AMP3 also enables a 60 percent increase in the amount of energy that can pass through an optic without damage. Recent results show a continued progression toward zero damage through a reduction of 2,000 precursors in damage density, which doubles the damage threshold. Scaling of the AMP3 process to full-size NIF optics is now under way.

For more information, see “Sleuthing an Optical Mystery,” Science & Technology Review, January-February 2015; and “Enhanced Damage Resistance for NIF Optics,” Science & Technology Review, September 2011.

Two-Joule ‘Gigashot’ Laser for HAPLS Commissioned

A key component of the High-Repetition-Rate Advanced Petawatt Laser System (HAPLS) under construction at LLNL has been installed and commissioned. The new Gigashot-HE diode-pumped solid-state (DPSS) laser system will be used as a pump source for one of HAPLS’ high-energy titanium-doped sapphire (Ti:Sapphire) amplifier stages.

When commissioned to its full design performance, the HAPLS laser system will be the world’s highest-average-power petawatt (quadrillion-watt) laser system. It will be installed in the European Union’s Extreme Light Infrastructure (ELI) Beamlines high-intensity laser science facility now under construction in the Czech Republic.

Researchers Install Gigashot-HE Laser SystemLLNL’s Thomas Spinka (left) and Andy Bayramian and Donald Paddick of Northrop Grumman Cutting Edge Optronics install the Gigashot-HE laser in the HAPLS laser system under construction in Bldg. 381.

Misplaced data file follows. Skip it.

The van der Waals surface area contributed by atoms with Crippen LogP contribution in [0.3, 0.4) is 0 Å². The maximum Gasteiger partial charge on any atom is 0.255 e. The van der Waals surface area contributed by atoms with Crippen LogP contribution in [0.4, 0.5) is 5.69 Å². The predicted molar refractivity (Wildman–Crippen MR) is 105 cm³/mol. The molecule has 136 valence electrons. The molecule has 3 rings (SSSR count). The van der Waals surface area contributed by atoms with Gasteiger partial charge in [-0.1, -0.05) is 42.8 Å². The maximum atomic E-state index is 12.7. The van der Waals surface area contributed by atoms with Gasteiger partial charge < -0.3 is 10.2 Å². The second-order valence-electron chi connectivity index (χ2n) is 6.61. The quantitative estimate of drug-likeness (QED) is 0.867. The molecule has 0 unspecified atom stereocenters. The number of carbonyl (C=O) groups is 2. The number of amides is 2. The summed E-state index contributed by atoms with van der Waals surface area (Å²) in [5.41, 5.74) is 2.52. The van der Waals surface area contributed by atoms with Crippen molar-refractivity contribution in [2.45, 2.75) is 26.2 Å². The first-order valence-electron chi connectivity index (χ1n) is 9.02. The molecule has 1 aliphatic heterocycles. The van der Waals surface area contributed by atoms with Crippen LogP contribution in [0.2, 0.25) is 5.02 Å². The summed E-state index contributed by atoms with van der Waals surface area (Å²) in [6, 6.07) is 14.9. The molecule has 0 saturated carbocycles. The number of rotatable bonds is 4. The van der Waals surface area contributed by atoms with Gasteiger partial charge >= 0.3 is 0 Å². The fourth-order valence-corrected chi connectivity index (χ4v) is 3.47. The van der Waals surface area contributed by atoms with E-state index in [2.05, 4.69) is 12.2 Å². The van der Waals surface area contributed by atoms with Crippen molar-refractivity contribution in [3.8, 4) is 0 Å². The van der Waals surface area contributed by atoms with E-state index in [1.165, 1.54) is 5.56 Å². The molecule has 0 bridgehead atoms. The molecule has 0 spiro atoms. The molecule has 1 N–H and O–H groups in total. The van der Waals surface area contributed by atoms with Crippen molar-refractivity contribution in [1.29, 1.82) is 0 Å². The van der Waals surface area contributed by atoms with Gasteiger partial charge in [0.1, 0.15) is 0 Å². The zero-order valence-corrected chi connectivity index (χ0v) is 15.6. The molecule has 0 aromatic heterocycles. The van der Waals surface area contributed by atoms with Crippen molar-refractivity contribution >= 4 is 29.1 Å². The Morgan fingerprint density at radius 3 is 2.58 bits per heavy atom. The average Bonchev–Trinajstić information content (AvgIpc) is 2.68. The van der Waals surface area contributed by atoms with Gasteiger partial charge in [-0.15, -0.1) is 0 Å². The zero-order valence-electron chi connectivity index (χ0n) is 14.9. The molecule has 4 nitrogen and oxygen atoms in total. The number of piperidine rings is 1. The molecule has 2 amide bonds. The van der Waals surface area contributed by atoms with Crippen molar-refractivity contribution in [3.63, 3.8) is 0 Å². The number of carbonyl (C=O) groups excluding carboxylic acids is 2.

HAPLS is designed to generate 30-joule pulses with 30 femtoseconds (quadrillionths of a second) pulse duration each, delivering a peak power of one petawatt at a repetition rate of 10 pulses per second (10 Hz). This very high repetition rate is a major advancement over current petawatt system technologies, which can fire a maximum of once a second.

Supplied by Northrop Grumman Cutting Edge Optronics (CEO), the injection-seeded, diode-pumped Gigashot-HE laser delivers two joules of 532-nanometer (green) laser energy per pulse at a repetition rate of 10 Hz, with each pulse lasting less than 10 billionths of a second.

“The Gigashot-HE pumps the alpha amplifier in the HAPLS short-pulse beamline, which is an intermediary, joule-class Ti:Sapphire amplifier before injecting into the final, gas-cooled power amplifier,” said LLNL’s Constantin Haefner, the HAPLS program director. “HAPLS relies on a fully diode-pumped beamline to enable petawatt pulses with 10 Hz repetition rate that ensures robustness, low maintenance and high pulse-to-pulse stability.”

The Gigashot-HE consists of four PowerPULSE laser modules; one oscillator, one preamplifier, and two power amplifiers, utilizing radially side-pumped Nd:YAG rods ranging in diameter from three to 18 millimeters. Each PowerPULSE laser module is pulse-pumped by CEO’s laser diode arrays; the arrays have an expected lifetime of more than 10 billion shots, or more than 30 years of continuous operation at 10 Hz.

The pan-European ELI project is being designed to significantly advance the state of the art for high-power lasers, enabling international scientific research in such areas as medical imaging, particle acceleration, biophysics, chemistry and quantum physics. Generation of high-brightness x rays and acceleration of charged particles are among the uses of its ultrashort, high energy pulses.